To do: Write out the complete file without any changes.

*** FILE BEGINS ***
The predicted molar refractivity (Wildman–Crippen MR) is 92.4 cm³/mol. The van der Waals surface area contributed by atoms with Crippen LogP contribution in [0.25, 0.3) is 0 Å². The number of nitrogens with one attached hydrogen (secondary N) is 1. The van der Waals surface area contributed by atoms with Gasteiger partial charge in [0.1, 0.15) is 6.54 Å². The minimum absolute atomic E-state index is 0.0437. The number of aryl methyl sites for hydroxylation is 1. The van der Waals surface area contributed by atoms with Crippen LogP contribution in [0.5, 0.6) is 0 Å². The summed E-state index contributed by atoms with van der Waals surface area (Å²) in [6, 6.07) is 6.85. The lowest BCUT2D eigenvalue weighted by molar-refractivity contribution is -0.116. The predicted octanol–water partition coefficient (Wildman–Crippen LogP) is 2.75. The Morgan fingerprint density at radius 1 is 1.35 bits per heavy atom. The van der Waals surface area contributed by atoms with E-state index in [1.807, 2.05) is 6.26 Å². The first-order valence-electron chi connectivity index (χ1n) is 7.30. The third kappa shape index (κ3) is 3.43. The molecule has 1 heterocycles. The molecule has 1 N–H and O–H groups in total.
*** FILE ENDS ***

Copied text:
The predicted molar refractivity (Wildman–Crippen MR) is 92.4 cm³/mol. The van der Waals surface area contributed by atoms with Crippen LogP contribution in [0.25, 0.3) is 0 Å². The number of nitrogens with one attached hydrogen (secondary N) is 1. The van der Waals surface area contributed by atoms with Gasteiger partial charge in [0.1, 0.15) is 6.54 Å². The minimum absolute atomic E-state index is 0.0437. The number of aryl methyl sites for hydroxylation is 1. The van der Waals surface area contributed by atoms with Crippen LogP contribution in [0.5, 0.6) is 0 Å². The summed E-state index contributed by atoms with van der Waals surface area (Å²) in [6, 6.07) is 6.85. The lowest BCUT2D eigenvalue weighted by molar-refractivity contribution is -0.116. The predicted octanol–water partition coefficient (Wildman–Crippen LogP) is 2.75. The Morgan fingerprint density at radius 1 is 1.35 bits per heavy atom. The van der Waals surface area contributed by atoms with E-state index in [1.807, 2.05) is 6.26 Å². The first-order valence-electron chi connectivity index (χ1n) is 7.30. The third kappa shape index (κ3) is 3.43. The molecule has 1 heterocycles. The molecule has 1 N–H and O–H groups in total.